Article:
Here are the main takeaways from the Board of Trustees meeting Friday morning.
Honoring a fallen friend
Students held back tears as they crowded seats in Stewart Center to recognize their friend who passed last year.
Trever Col, a former senior in College of Engineering, was awarded a posthumous degree by the Board of Trustees Friday.
Described as “outgoing,” “stubborn” and the “most humble person I’ve ever met” by his friends, there was no question Col made a strong impression on campus.
“He’s the kind of person that no matter what he was doing, if you needed him or you even just wanted him to help with whatever, he’d be there,” said Josh Woodard, a senior in the Krannert School of Management and a roommate of Col’s.
Col experienced equipment failure on a Purdue Outing club expedition to Valhalla Cave in Arizona.
Reporting on civic literacy requirement
The civic literacy working group presented a report which recommended several options to fulfill a civics-literacy requirement. These included a test, online modules, civics-related events or relevant course work.
Purdue President Mitch Daniels proposed the idea last year and was very satisfied with the work produced by the group.
“You have a country that governs itself, where the people really rule — that assumes and implies people at least have a fundamental understanding of the value of freedom and and the responsibilities,” Daniels said. “I said at the beginning, we don't want this to be a burden on students. (It’s) hopefully something that's very simple and straightforward to achieve.”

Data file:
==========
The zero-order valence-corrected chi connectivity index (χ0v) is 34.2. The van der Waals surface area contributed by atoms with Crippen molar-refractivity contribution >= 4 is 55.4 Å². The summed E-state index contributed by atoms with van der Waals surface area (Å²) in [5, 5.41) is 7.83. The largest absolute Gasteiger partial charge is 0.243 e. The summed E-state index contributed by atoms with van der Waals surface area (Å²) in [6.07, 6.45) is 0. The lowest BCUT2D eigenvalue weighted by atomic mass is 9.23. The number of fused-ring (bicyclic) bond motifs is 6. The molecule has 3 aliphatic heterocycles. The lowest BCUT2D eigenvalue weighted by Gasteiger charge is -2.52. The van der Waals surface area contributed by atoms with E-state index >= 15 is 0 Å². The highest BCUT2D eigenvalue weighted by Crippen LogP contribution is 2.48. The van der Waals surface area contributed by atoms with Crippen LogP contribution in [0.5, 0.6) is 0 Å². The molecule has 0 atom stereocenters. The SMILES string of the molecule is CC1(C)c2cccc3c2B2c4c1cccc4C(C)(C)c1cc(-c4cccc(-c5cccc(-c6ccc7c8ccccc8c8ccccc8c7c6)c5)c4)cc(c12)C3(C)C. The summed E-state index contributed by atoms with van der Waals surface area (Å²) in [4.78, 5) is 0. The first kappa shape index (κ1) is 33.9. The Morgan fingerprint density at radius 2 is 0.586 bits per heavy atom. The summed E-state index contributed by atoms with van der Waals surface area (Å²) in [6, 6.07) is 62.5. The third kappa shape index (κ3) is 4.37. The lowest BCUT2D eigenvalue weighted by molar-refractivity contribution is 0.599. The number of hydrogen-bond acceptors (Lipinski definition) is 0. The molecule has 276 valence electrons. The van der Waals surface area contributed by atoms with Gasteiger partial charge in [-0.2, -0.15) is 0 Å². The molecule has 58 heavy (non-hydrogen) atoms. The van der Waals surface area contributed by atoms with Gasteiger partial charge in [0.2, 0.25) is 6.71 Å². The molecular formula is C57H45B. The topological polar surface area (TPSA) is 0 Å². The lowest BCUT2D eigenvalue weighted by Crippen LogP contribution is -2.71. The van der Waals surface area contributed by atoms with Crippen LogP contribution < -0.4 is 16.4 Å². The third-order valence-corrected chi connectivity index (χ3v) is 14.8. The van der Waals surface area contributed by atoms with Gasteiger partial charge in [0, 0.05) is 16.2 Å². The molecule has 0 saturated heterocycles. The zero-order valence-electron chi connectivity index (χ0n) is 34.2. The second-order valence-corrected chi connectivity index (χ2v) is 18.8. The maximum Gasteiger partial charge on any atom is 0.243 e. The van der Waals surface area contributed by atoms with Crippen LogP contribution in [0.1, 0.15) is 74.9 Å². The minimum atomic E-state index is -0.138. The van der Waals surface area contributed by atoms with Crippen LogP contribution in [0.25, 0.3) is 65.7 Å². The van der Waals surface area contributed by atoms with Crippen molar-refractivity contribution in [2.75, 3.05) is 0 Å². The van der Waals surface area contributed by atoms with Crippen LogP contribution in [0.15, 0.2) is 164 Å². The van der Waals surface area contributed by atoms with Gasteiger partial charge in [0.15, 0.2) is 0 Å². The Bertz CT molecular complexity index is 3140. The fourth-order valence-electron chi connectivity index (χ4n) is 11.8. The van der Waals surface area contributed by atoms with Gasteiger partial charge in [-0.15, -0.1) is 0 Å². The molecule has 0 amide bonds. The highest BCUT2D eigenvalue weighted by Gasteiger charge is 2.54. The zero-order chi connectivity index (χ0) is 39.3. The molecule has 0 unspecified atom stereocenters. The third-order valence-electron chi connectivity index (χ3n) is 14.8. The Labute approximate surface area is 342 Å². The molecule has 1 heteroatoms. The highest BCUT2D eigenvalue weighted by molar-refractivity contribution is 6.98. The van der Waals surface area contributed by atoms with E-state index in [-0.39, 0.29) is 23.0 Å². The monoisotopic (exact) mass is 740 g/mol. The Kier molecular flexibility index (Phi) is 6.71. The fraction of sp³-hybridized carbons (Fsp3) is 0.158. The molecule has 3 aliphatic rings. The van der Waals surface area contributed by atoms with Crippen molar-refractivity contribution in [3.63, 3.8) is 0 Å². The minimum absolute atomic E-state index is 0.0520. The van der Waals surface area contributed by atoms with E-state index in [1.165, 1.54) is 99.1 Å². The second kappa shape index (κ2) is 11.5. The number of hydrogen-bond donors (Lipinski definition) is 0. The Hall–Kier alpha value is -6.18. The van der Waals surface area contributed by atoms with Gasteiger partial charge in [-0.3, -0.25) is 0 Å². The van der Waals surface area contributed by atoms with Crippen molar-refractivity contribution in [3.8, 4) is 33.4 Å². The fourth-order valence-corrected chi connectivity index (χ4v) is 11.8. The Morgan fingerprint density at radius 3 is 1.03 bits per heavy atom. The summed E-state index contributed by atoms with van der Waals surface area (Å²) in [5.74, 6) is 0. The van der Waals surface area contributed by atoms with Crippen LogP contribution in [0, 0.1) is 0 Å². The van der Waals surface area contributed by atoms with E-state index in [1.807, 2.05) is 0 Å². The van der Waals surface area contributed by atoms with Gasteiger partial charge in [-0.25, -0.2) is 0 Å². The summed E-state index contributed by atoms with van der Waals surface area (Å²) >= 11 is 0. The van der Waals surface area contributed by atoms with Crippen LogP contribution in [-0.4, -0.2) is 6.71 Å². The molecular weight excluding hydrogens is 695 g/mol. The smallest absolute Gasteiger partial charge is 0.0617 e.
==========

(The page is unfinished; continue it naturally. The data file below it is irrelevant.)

The information will be sent to the education-policy committee for review. Cheryl Cooky, University Senate chair, said a vote by the senate would keep the project on track to start for the incoming class of 2021.
Civic-literacy programming will be optional for current students and will be grandfathered in. If implemented, the civic-literacy requirement would include both domestic and international students.
Staying relevant in the face of teacher shortage
Nancy Marchand-Martella, the dean of the College of Education, painted a picture of the state of the teaching profession and discussed initiatives aimed at increasing teacher recruitment and retention.
“If you talk with districts around the state of Indiana, you will find that 91% or more are saying, ''Please send us teachers,'” Marchand-Martella said.
The teacher-preparation programs are planned to move toward a full-year student teaching experience in the fall of 2021, which would replace the current model of semester-long student teaching. The goal is to help prepare teachers for the classroom through experiential learning.
Marchand-Martella said the college is looking into ways to compensate students for their student-teaching placement through University stipends, school-district payment or donations.
“The amazing aspect about this is that they'll be able to take a full salary and split it four ways,” Marchand-Martella said. “No one else is doing it. Well, we have districts who are interested in partnering because of the teacher shortage, that we're able to add more teachers into the field.”
The college is restructuring its programs to emphasize more special education and virtual instruction coursework to adapt to the new education landscape. Elementary teachers will leave with dual licensure in special education after the programs are revamped.
“Everybody's thinking creatively,” Marchand-Martella said, “how to make sure that students don't stay here for a fifth year, that they do it in four years.”